Product review and owl lesson plan for Kindergarten
It was hard to explain to my students exactly what we were using....but the results are kind of awesome.
Normally, this lesson is done with white paint the first week on a dark color of construction paper, like black. The 2nd week, I have students use chalk to draw the details of the owl over the top of the dried white paint. This year, I took the plunge and invested in a class set of the Play Color and Metallic Play color poster paints. We used them in place of the chalk pastels.
The colors were so vibrant! Also, these poster paints basically eliminated the mess that chalk creates with this project. The initial investment is rather expensive, but now that I have the class pack, I can order another one and I will always have some extra in the future.
I did remind mine NOT to twist the color all the way out. I noticed that one of the reds had been mistreated...and the tip broke off...but I pushed it back into the hollow tube and it worked okay for a while. I also show them not to rub the paint at first, it will feel wet, but it dries fast. I like these because they don't smear like oil pastels.
I was very happy with the class pack. It was just enough for my 13 classes of K and 1st to do this project. I still have some left over, but probably not enough to do a big project like this again. The metallic silver and gold are exceptionally nice.
Materials Required: black 16X10 construction paper, white crayons, white tempera paint, books about owls, owl pictures,
Goals & Objectives: The primary goal of this lesson is for the student to use lines and shapes.
GLEs Accomplished In Lesson:
PP 3. G Create an original artwork that communicates ideas about the following themes: Outdoors (seasons, nature) EP1.A Identify and use lines 1.B Identify and use shapes, Categorize large and small 1.E Identify and use color
PP 1.A Fill an area with solid color/value using crayon, pencil, or marker
1.B Apply paint with a dragging, not pushing motion
EP 1.B Identify and use triangle, circle, square, rectangle and oval shapes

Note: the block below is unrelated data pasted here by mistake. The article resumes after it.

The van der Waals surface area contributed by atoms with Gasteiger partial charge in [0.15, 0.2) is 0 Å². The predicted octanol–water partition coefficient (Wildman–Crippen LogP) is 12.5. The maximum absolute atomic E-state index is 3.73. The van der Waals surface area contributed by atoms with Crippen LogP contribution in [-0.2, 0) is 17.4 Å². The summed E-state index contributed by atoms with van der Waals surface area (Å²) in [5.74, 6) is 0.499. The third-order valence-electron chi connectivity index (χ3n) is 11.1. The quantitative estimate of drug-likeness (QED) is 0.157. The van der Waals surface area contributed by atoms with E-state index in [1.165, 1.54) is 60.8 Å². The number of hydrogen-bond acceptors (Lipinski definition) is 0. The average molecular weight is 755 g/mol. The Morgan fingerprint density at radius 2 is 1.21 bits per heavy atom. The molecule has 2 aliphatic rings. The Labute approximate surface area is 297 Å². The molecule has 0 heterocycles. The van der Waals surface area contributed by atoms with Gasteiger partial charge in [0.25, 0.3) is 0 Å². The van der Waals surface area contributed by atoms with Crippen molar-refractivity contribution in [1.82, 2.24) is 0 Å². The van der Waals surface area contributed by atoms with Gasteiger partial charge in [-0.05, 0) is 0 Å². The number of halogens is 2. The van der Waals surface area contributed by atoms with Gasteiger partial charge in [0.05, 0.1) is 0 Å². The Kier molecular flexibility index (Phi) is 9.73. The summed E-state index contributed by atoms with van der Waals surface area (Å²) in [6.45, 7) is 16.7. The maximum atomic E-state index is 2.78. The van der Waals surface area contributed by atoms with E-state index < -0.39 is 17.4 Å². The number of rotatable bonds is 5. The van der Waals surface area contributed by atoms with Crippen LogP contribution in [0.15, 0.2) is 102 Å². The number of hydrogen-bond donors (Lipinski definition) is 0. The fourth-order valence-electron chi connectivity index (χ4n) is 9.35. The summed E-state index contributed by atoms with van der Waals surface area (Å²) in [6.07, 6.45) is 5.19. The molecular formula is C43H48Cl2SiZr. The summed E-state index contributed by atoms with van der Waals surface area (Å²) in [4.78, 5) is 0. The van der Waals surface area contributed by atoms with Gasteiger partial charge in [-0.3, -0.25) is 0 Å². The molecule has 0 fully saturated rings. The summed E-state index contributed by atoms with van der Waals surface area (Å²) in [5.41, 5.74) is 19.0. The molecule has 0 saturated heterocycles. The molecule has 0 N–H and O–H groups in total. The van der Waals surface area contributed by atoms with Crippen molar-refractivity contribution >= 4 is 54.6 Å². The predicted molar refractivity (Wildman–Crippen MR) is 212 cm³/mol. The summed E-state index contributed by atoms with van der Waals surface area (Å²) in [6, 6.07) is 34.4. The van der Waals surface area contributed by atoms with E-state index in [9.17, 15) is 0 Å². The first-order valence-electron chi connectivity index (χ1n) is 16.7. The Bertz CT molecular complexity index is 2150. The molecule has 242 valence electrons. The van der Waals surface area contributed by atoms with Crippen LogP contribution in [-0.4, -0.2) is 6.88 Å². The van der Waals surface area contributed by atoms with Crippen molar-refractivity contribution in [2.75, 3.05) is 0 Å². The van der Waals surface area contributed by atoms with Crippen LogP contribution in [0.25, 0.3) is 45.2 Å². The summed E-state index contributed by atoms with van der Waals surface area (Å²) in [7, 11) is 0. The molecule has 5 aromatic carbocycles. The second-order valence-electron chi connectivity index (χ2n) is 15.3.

Categorize large and small and medium
Procedure (Guided Lesson, Instructions, etc):
This year, I requested my librarian to order some new books about owls. As a result, there are many cute ones to choose from. I selected the book: Little Owl's Night. It is SO cute!
Project (Steps, Examples, etc):
1. Read the owl book to students. I showed everyone what they could do after painting, because the painting really doesn't take the whole art time. I show them all of the owl books in the room, I have some art centers set up with an owl magazine, a coloring page of an owl, and markers to use for that. I also have a couple of 'worksheets' about owls that they can do. Many choices.
2. When I distribute the paper, I demonstrate where to write their names. I have all of the papers folded 'tall and skinny' in half.....so that the back is making a peak in front of them when I set it down, and we will flip it over, and do the painting on the other side. I quickly have them write their names on the back, with a white crayon and then put on a paint shirt. I pick up all of the white crayons as soon as they are done with names...so that they don't accidentally try to draw the owl.
3. I demonstrate on my painting, how to paint a large 'B'. Put the stem of the B on the fold. It HAS to be on the fold. Paint the curved lines of the B and fill the whole thing in solid white.
4. Fold over gently, rub the back of the paper (one boy threw his on the ground and stomped on it….it did make a cool texture for feathers)……open it up and see a symmetrical owl…This is a really big "WOW" moment..I make a big deal of of it...ARE YOU READY FOR THIS? before I open mine up.
5. Lastly, demo how to add a tree branch, stamp the brush for leaves, add a full or crescent ‘c’ moon, and add a few small stars. Mention that they should be careful not to totally cover the paper with white paint…it will be a snow scene and the owl won’t show up….Explain that next week, we will draw on the details, once the white paint is dry. Students need to put them in the drying wrack to dry.
6. Pass out the paint, let students work…cleanup.
Play Color Poster Paint, glue, 12X18 paper for the frame
1.Today we are finishing the owl. The white paint is dry. I taught students this fun owl poem:
There’s a wide-eyed owl
With a pointed nose.
He has pointed ears
And claws for toes.
He sits in a tree
And looks at you.
Then he flaps his wings
And says, “Tu-whit, tu-whoo”
2. Since coloring the owl does not take the whole art time, I had supplies available for students to make an owl puppet. I have a cute printed mini owl that they can color and cut out and attach a puppet stick.
3. Demonstrate how to use the Play Color Poster Paints to add the details. Draw the eyes, add a beak (I showed an easy way and a hard way), add feathers for the wings...students could put one wing and a belly or two wings. Demonstrate how to color the tree, leaves, moon, and stars. Remind them that they do not have to color the sky since it is already black like night, but if they want to make it more spooky, they can put purple and blue around the background like a spooky haze.
4. Demonstrate how to add a frame around the edges. I had 3 colors for them to choose from. Students had to glue the owl in the center, and put lines around the edges. I demonstrated how to draw the lines on the bottom, then turn the paper all the way around as they add lines to each edge.
Assessment and Reflection: The students will use the play color poster paints to color a night owl scene according to a teacher constructed rubric. Students should be able to use the white paint, the poster paint, draw the shapes, and color essential parts of the composition with little or no teacher assistance.